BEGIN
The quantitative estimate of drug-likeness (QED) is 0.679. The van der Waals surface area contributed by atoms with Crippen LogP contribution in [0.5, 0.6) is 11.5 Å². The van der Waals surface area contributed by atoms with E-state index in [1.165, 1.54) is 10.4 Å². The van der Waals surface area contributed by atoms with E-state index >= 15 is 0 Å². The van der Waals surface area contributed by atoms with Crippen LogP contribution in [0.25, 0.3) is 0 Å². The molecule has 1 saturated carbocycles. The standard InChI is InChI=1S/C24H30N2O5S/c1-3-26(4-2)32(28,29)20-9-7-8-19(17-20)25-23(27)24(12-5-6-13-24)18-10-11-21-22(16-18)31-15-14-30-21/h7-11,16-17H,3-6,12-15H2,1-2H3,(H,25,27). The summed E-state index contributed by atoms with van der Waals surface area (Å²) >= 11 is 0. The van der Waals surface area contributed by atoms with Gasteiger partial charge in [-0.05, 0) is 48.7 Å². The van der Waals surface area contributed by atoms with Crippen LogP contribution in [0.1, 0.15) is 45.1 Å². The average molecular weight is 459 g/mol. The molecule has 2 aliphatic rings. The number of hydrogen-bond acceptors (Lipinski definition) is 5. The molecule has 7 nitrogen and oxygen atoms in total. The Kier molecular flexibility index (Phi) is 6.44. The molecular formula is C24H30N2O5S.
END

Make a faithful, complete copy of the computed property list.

The quantitative estimate of drug-likeness (QED) is 0.679. The van der Waals surface area contributed by atoms with Crippen LogP contribution in [0.5, 0.6) is 11.5 Å². The van der Waals surface area contributed by atoms with E-state index in [1.165, 1.54) is 10.4 Å². The van der Waals surface area contributed by atoms with E-state index >= 15 is 0 Å². The van der Waals surface area contributed by atoms with Crippen LogP contribution in [0.25, 0.3) is 0 Å². The molecule has 1 saturated carbocycles. The standard InChI is InChI=1S/C24H30N2O5S/c1-3-26(4-2)32(28,29)20-9-7-8-19(17-20)25-23(27)24(12-5-6-13-24)18-10-11-21-22(16-18)31-15-14-30-21/h7-11,16-17H,3-6,12-15H2,1-2H3,(H,25,27). The summed E-state index contributed by atoms with van der Waals surface area (Å²) >= 11 is 0. The van der Waals surface area contributed by atoms with Gasteiger partial charge in [-0.05, 0) is 48.7 Å². The van der Waals surface area contributed by atoms with Crippen LogP contribution in [0.1, 0.15) is 45.1 Å². The average molecular weight is 459 g/mol. The molecule has 2 aliphatic rings. The number of hydrogen-bond acceptors (Lipinski definition) is 5. The molecule has 7 nitrogen and oxygen atoms in total. The Kier molecular flexibility index (Phi) is 6.44. The molecular formula is C24H30N2O5S.